Monday, February 22, 2016

It’s a seething cauldron of emotion, the media must tread with caution

Incidents of the past few weeks have been rather disconcerting to say the least. Whether we are publishers or editors or journalists or technical managers working in newspaper presses, this is a matter that confronts us all.

The nation seems to be seized by a sudden pang of conscience. Words such as ‘national’ and ‘anti-national’ are being used in many of the conversations we hear. It all started off in institutes of learning, in universities, with students in the thick of things. The institutions read like a Who’s Who if a list were to be made – the Film and Television Institute of India in Pune, IIT-Madras, Hyderabad Central University, and the Jawaharlal Nehru University (JNU). With the storylines being similar, agitations have spread to other institutes and centres of learning. The cauldron started to simmer in January when Rohit Vemula, an Ambedkar Students Association leader at the Hyderabad Central University killed himself, leaving a suicide note that touched many hearts. Then things came to a head in the second week of February when JNU Student Union president Kanhaiya Kumar was arrested on sedition charges. In all the cases, the response from either the administration or the government has not been adequate to deal with what at times threatens to be a conflagration that could well devour everything in its wake if left unchecked.

What has been even more disconcerting is the role being played by the media in this whole thing. As it is, with feelings running high, the responsibility of the media in such cases is to be extremely cautious while reporting the events as they unfold, to ensure that everything is double-checked and that only facts are reported. However, the reporting by some journalists, especially by those working for television channels, has done little to instill confidence in readers/ viewers and to restore the faith of people in the media. It was sad day for journalism in India when it emerged that the video showing Kanhaiya Kumar raising incendiary slogans was allegedly a doctored one. The Hindu reported that four such videos were in circulation. The question many people are asking is how is it that when Kumar had not raised any anti-national or anti-India slogan, the videos doing the rounds of news channels showed something different. So, was an audio track superimposed on the video?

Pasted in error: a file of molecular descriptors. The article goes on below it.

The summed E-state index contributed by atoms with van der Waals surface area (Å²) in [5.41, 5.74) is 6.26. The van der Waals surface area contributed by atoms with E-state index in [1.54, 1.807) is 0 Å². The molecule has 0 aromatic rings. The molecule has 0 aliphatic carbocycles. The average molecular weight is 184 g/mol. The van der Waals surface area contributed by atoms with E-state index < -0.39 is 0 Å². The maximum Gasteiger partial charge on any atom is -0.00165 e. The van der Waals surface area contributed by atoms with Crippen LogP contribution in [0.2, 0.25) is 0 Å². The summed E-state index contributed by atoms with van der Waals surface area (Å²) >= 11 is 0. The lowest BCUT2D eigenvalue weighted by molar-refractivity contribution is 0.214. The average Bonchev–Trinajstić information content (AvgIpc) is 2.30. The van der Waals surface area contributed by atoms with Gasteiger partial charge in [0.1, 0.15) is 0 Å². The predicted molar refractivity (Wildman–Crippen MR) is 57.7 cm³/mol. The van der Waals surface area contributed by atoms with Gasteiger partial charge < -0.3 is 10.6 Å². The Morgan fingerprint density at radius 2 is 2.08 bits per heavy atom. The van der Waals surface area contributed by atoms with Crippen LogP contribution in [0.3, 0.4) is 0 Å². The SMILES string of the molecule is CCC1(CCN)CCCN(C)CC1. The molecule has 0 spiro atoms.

To make matters worse, there were accusations and counter-accusations between senior journalists, the one between the head of a prominent news channel and the co-founder of a prominent online news portal standing out. Of course, readers and viewers are fairly intelligent to judge for themselves. But the fact that there seems to be so much of dislike and animosity between members of the media fraternity is really sad and does not bode well for a healthy and robust media and for a healthy and robust democracy. And most of it really fuelled by competition, the race for readership, eyeballs and TRPs (television rating points), or whatever. In the midst of all the cacophony, where might seems to be always right, what the media is witnessing is further erosion of its credibility. It is I suppose also a reflection of the times we live in and symptomatic of a wider malaise that has crept in our society. If journalists can be beaten and threatened as we have seen happen at the Patiala House court complex after the Kanhaiya Kumar episode, we cannot stop wondering whether we are a tolerant country after all and whether the freedom of the press is in peril. For sure, we need far more sane voices within media than we have at the moment, to quieten the voices of incitement. It’s still a rather dark world. 

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